but I am not surprised they have funding problems

Search for alien signals stalls for want of cash
Microsoft co-founder withholds millions from radio telescope.
Geoff Brumfiel

The Allen Telescope Array will consist of 350 satellite dishes — if funds can be found.

© Seth Shostak/SETI Institute

An ambitious radio array project that will join the search for extraterrestrial intelligence (SETI) is running into money problems.

Construction of the Allen Telescope Array, named after its chief benefactor, Microsoft co-founder and billionaire Paul Allen, will halt at the end of this year unless further funding is found. Allen is currently withholding millions because the project has failed to recruit other donors.

"Down here in the trenches it's really terribly worrisome," says Jill Tarter, director of the privately funded SETI Institute in Mountain View, California, which is developing the project.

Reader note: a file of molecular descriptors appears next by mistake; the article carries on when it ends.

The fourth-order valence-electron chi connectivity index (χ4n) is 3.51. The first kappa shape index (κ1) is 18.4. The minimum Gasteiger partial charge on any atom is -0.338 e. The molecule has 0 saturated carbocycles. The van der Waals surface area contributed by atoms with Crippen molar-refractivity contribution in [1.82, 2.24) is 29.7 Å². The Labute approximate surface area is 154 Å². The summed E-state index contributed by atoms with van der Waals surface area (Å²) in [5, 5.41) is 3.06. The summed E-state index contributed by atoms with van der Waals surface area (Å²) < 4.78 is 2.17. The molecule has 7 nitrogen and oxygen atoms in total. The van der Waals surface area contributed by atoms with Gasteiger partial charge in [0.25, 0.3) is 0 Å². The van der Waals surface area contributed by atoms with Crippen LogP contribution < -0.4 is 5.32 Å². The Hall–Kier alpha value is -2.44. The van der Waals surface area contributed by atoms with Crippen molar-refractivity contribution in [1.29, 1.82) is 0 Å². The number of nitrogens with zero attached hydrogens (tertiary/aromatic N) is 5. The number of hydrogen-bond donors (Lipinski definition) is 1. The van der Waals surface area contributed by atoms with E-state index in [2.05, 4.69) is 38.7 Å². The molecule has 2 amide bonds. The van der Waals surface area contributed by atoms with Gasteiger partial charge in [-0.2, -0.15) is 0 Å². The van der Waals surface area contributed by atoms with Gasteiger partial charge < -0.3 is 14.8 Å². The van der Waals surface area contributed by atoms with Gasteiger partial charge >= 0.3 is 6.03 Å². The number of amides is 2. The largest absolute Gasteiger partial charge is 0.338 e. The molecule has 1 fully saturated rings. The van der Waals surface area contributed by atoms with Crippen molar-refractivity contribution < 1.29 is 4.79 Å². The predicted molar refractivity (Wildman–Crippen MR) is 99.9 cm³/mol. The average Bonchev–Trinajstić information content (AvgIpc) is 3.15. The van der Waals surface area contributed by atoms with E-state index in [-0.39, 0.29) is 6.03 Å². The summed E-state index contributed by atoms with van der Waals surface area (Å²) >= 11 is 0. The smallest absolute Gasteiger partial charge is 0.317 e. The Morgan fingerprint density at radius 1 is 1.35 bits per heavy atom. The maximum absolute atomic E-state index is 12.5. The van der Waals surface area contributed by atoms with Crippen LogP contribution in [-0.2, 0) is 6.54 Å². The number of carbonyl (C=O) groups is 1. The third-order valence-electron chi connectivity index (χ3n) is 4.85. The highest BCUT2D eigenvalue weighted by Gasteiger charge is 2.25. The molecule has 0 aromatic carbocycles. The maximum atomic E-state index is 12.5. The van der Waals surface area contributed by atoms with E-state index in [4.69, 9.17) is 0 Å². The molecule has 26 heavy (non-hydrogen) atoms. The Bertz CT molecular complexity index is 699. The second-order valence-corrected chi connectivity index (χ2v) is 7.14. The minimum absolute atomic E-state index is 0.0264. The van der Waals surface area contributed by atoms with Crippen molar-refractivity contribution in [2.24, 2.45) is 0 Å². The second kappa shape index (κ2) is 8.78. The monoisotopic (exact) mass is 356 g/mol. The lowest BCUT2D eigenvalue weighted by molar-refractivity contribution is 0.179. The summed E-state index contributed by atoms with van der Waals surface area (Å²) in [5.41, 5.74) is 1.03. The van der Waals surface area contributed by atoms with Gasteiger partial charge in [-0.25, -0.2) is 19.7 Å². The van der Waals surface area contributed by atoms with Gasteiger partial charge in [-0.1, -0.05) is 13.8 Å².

The array, which is being built at Hat Creek Radio Observatory in California, was conceived in the late 1990s as a cheap way to search for extraterrestrial radio transmissions. For about $25 million, researchers believed they could build a radio telescope with 350 commercially available satellite dishes. The price went up to $43 million in 2003, when scientists decided to upgrade the dishes and other components, allowing the array to do radio astronomy as well as searching for alien signals.

In 2000, Allen gave the project's research budget $11.5 million. He pledged $13.5 million more for construction in 2003 — but the money was contingent on the SETI Institute raising another $16 million in private funding (see Nature 428, 358; 2004).

To date, the institute has raised less than $9 million. Allen is withholding $3.85 million until the institute can "meet its contractual obligations", says Jason Hunke, a spokesman for the Paul G. Allen Family Foundation, based in Seattle, Washington.